Basics of developing a web application, it uses Google App Engine as a base but the concepts taught are easily extensible to other platforms. Steve comes off as a likable and competent teacher.
Learning how to learn is the best course online that any one can take.
What I'm seeing here is a bunch of "tricks", and a lot of "brain facts" which I would usually dismiss as pseudoscience. The course almost feels like a scam. What gives?
and with the class here -
Even with some R experience I didn't feel like I got enough information from the R Prog lectures to complete the assignments.
I don't really know R but I still got through OK (100%) but it didn't compare well with the EdX AMPLab Spark course I did around the same time.
MMDS: Mining Massive Datasets by Stanford professors Jure Leskovec, Anand Rajaraman,Jeff Ullman, Link: https://www.coursera.org/course/mmds
Neural Networks for Machine Learning: Geoffrey Hinton, Link: https://www.coursera.org/course/neuralnets
Artificial Intelligence for Robotics: Programming a Robotic Car, Sebastian Thrun Link: https://www.udacity.com/course/artificial-intelligence-for-r...
Intro to Artificial Intelligence, Peter Norvig & Sebastian Thrun. This was the one which started it all in 2011, joined a little late by Andrew Ng's ML course which has been mentioned already.
Intro to Artificial Intelligence link: https://www.udacity.com/course/intro-to-artificial-intellige...
They should use classes like this in undergrad computer science to show why Linear Algebra will be so important and the amazing applications you can do with it. Highly recommended.
Check out https://www.coursera.org/learn/happiness
Have changed for the better because of it :)
Also, intro to comp sci by Harvard's open courseware. Without these, I might've dropped out of comp sci in my second year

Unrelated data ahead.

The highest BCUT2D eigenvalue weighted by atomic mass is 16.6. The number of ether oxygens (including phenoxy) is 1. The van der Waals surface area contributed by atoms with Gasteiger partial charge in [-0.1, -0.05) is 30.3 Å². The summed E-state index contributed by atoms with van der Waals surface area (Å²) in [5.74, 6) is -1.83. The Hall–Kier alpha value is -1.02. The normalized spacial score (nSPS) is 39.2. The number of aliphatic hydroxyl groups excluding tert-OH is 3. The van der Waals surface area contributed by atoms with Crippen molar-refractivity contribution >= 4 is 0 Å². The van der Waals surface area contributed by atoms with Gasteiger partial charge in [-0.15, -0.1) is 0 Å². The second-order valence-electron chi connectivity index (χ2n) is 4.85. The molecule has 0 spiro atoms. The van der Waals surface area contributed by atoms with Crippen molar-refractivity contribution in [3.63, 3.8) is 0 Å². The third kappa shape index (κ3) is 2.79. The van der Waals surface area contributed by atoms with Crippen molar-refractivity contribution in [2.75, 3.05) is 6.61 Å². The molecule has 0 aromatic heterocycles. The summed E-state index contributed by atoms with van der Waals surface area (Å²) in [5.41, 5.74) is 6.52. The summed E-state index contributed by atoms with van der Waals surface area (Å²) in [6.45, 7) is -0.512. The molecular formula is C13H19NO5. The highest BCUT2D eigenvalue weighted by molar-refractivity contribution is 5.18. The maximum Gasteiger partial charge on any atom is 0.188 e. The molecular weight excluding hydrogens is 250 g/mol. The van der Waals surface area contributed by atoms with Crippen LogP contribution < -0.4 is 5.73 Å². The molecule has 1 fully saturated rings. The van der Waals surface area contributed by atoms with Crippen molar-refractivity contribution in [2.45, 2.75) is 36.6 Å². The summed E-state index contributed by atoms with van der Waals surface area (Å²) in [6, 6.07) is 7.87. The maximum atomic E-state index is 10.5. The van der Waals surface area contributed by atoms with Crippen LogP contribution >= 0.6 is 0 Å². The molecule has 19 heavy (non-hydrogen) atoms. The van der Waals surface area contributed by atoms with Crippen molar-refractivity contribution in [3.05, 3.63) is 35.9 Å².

Made by the guys from The Blue Bottle, splendid tutorial!
This course really helped me understand the ever changing computer lingo. I probally should have done the lessons.
Once you get used to the vocabulary, and all the acronyms--it's all starts to fall into place.
I would have to say anything on KhanAcademy. Sal Khan just does an incredible job of explaining things. I particularly like his statistics course as a good primer into stats or if you need to quickly brush up on the subject
It's the only MOOC I've taken that was anywhere close to the kind of experience I had as an actual undergraduate at MIT. Outstanding lectures with accompanying lecture notes, challenging but rewarding problem sets, lots of interaction by the professor and other staff in the forums.
It's not a course in the sense of having problem sets and grades, but V. Balakrishnan's lecture series on classical physics (https://www.youtube.com/playlist?list=PL5E4E56893588CBA8) is amazing, just incredibly dense with insight.
I'm now working through UCSD Interaction Design specialisation , which is a series of courses followed by a project. So far its been very good, although the short course format (3-4 weeks) means that there isn't time for much of a community to form among the participants. I've learned a lot though.
I'd recommend both courses.
This course is amazing, especially for the assignments.
It's an awesome course that introduces one to the electronics that goes behind modern day computers and smartphones. It really helped me understand how things work and what questions to ask.
A Fantastic course from a legendary educator.
It's a collection of some of the best courses on the internet. The topics covered is quite diverse - but mostly related to computer science.
Its a paid online business course by Harvard Business School with 3 modules - Business Analytics, Economics for Managers, Financial Accounting